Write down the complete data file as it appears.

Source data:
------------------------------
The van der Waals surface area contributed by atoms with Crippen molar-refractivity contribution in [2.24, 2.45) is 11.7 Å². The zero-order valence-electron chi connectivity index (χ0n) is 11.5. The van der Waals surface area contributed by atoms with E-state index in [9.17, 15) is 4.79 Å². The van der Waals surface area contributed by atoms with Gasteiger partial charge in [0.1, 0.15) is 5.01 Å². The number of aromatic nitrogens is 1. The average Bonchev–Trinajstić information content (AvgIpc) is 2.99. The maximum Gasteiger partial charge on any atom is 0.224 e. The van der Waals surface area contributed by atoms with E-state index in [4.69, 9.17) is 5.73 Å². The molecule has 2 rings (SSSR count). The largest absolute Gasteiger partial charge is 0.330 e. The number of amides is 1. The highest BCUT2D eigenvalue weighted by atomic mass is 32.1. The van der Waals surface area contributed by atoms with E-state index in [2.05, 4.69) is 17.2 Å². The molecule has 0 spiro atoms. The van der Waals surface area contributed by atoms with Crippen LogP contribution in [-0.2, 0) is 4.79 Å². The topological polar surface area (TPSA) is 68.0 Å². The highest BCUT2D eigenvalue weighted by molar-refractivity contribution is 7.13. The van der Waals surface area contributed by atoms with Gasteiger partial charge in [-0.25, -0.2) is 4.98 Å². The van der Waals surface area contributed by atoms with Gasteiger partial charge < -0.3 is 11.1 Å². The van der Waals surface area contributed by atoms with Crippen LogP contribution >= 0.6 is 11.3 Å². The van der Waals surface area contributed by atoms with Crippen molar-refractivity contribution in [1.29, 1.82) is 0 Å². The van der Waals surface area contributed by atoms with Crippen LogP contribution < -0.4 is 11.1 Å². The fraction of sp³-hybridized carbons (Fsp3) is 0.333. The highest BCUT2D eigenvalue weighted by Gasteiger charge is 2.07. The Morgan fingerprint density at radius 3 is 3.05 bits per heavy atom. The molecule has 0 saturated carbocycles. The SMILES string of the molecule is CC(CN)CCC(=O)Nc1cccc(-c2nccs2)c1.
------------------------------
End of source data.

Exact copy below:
The van der Waals surface area contributed by atoms with Crippen molar-refractivity contribution in [2.24, 2.45) is 11.7 Å². The zero-order valence-electron chi connectivity index (χ0n) is 11.5. The van der Waals surface area contributed by atoms with E-state index in [9.17, 15) is 4.79 Å². The van der Waals surface area contributed by atoms with Gasteiger partial charge in [0.1, 0.15) is 5.01 Å². The number of aromatic nitrogens is 1. The average Bonchev–Trinajstić information content (AvgIpc) is 2.99. The maximum Gasteiger partial charge on any atom is 0.224 e. The van der Waals surface area contributed by atoms with E-state index in [4.69, 9.17) is 5.73 Å². The molecule has 2 rings (SSSR count). The largest absolute Gasteiger partial charge is 0.330 e. The number of amides is 1. The highest BCUT2D eigenvalue weighted by atomic mass is 32.1. The van der Waals surface area contributed by atoms with E-state index in [2.05, 4.69) is 17.2 Å². The molecule has 0 spiro atoms. The van der Waals surface area contributed by atoms with Crippen LogP contribution in [-0.2, 0) is 4.79 Å². The topological polar surface area (TPSA) is 68.0 Å². The highest BCUT2D eigenvalue weighted by molar-refractivity contribution is 7.13. The van der Waals surface area contributed by atoms with Gasteiger partial charge in [-0.25, -0.2) is 4.98 Å². The van der Waals surface area contributed by atoms with Gasteiger partial charge < -0.3 is 11.1 Å². The van der Waals surface area contributed by atoms with Crippen LogP contribution >= 0.6 is 11.3 Å². The van der Waals surface area contributed by atoms with Crippen molar-refractivity contribution in [1.29, 1.82) is 0 Å². The van der Waals surface area contributed by atoms with Crippen LogP contribution < -0.4 is 11.1 Å². The fraction of sp³-hybridized carbons (Fsp3) is 0.333. The highest BCUT2D eigenvalue weighted by Gasteiger charge is 2.07. The Morgan fingerprint density at radius 3 is 3.05 bits per heavy atom. The molecule has 0 saturated carbocycles. The SMILES string of the molecule is CC(CN)CCC(=O)Nc1cccc(-c2nccs2)c1.